The morning after: Is the Pixel 4 any good?

It has now been five days since Google announced the Pixel 4. The device is set to be released on October 24 but as the dust settles, we have taken a look at initial analysis of the product.
Pixel 4 shown close up from the front and back with the white colour option
The Pixel 4 will hit shelves next week. Photo: Google

Vision in motion

One of the major talking points about the upcoming phone is its Motion Sense technology. This feature enables communication with the device by hovering over it. Tasks such as silencing a call or skipping a song can be done by the user waving their hand over the Pixel 4. This form of gesture control uses a radar chip that’s embedded above the phone’s screen. This chip can detect three aspects, including a user’s presence, reach and gesture.

However, according to Tech Radar, only a few applications are supportive of this feature. These apps invoice YouTube, YouTube Music, Spotify, the clock app and the phone app. Despite this feature being a great addition, it’s still in its infancy phase and won’t be truly revolutionary till further development.

Pixel 4 Cases shown on four Pixel 4's in various colors
The Pixel 4 is being released just in time for the holiday season. Photo: Google

Better visuals?

Google’s promotion of Ambient EQ, shows its commitment to improving the Pixel’s OLED display. This feature adjusts the temperature screen’s color to match the environment that a user is in. Along with this, the device’s 90Hz refresh rate is dubbed by Google as Smooth Display, which will be a plus for gamers. Here, the refresh rate adjusts automatically to reflect what a user is doing. This means that battery life on the Pixel won’t be wasted on-screen energy. 

These improved display aspects will be an addition to view photographs taken on the phone’s improved camera features. There is an extra camera on the rear of the Pixel 4. This is a large, square collection of lenses, residing in the top-left corner of the device. This dual-camera approach uses a telephoto lens and improved low-light shooting, which includes astrophotography and portrait mode. However, surprisingly, unlike its next-gen counterparts, there is no ultra-wide-angle lens

There have been some tests of the new camera to see if there is any noticeable improvement in effect. Google shared a range of photos taken with the Pixel 4 in various locations. Some of the photos are noticeably eye-catching, especially those of the night sky. However, portraits and selfies could pass to be taken on a Pixel 3. Perhaps this is an ode to Google’s last generation’s amazing camera technology.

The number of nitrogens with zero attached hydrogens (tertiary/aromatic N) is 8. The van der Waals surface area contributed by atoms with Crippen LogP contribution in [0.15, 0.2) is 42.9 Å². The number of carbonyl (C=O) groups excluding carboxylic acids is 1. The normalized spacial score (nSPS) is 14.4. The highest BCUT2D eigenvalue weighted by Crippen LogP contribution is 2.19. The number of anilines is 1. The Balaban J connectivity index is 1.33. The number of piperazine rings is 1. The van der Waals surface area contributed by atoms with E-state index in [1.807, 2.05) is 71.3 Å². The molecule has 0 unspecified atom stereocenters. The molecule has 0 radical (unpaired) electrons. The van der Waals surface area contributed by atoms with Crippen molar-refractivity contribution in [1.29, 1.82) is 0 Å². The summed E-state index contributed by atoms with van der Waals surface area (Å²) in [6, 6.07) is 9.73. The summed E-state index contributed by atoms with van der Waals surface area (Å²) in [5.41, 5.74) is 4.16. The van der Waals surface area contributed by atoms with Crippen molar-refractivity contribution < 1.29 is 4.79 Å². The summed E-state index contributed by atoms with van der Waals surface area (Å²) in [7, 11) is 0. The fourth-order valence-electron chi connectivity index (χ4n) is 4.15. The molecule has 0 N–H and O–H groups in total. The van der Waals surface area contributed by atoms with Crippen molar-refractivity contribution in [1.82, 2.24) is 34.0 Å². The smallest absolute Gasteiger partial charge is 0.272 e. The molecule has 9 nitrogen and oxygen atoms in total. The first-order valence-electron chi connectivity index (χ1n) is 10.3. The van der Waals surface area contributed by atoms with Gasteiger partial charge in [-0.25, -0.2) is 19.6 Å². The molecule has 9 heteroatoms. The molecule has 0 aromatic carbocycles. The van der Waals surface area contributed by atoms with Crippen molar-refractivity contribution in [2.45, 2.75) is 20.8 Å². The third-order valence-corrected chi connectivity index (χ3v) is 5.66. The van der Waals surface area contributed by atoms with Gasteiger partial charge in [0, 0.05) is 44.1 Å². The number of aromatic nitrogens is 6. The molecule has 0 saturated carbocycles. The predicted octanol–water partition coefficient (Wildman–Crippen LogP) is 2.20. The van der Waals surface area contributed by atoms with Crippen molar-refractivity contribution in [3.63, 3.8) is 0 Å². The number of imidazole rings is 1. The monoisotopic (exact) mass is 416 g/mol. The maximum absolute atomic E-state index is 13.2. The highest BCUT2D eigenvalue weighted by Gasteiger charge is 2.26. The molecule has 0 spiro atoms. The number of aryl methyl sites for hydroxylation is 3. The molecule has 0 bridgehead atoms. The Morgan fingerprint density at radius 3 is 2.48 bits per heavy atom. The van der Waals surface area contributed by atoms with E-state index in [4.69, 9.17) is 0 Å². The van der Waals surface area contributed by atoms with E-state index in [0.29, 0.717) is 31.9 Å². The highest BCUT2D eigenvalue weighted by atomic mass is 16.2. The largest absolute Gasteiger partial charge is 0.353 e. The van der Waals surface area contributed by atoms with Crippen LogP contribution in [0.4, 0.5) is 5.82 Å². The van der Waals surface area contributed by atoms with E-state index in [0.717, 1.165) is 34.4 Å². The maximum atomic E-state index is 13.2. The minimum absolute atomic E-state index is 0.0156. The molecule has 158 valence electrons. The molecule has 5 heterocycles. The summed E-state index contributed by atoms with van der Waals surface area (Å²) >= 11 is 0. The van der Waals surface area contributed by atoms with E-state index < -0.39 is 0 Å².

Google Pixel 4 Photo of a star-filled sky showing its night photography
A photo of a clear night taken by a Pixel 4. Photo: Google

Biometric revisions

Google has gone all-in on improving the Pixel’s face unlock abilities in this outing. The process is so seamless that reviewers haven’t been able to notice the found being locked in the first place when they look at it. The fact that Google has invested so much into this tech means that it has completely omitted fingerprint scanning. This may not seem like such a big deal as face unlock does the job for unlocking a phone. 

However, this means that there will be no biometric option to login to most apps. Google had shared that it is still working with developers to bring biometric logins to enter their apps. Subsequently, this means that users are still subject to passwords when logging into many of their regular apps.

Another key omission from the Pixel 4 is the headphone jack. For all the stick that Apple received for discontinuing the much-loved jack since the introduction of the iPhone 7, Google joined in and removed the 3.5mm headphone jack from their Pixel 2. This omission has followed through on each new version and indeed, the new Pixel 4. Although, by now, phone users have become accustomed to newer systems and are favoring Bluetooth headphones and speakers such as the new Pixel Buds.

Google's Pixel Buds dynamically leaving its charge carry case
Google want users to replace traditional headphones with the Pixel buds. Photo: Google

Time to reflect

Despite some of the Pixel 4’s features disappointing prospective buyers, the device is definitely an improvement on the well-received Pixel 3. We look forward to having a hands-on experience with the device next week. We will keep our readers updated on all of the phone’s features.

The phones will be released in two sizes, which; the standard 5.7-inch screen, Pixel 4 and the larger, 6.3-inch screen, Pixel 4 XL. Both editions will be available in three colors; Just Black, Clearly White, and a limited-edition Oh So Orange. Prices for the 64GB model start at $799 while the 128GB one starts at $899.

Are you looking forward to testing out the Pixel 4? Let us know your thoughts on the release in the comment section.

[Update: Clarified on the removal of the 3.5mm headphone jack from the Pixel 2.]
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Ken Edwards
Ken Edwards
October 22, 2019 11:48 am

Um, did you forget about fact the Pixel 3 lost the headphone jack? Just like the iPhone, it’s been gone for a while.

Oliver Swinburne
Oliver Swinburne
October 22, 2019 12:24 pm
Reply to  Ken Edwards

Hi Ken, we have updated the article now making the removal of the jack more clear.

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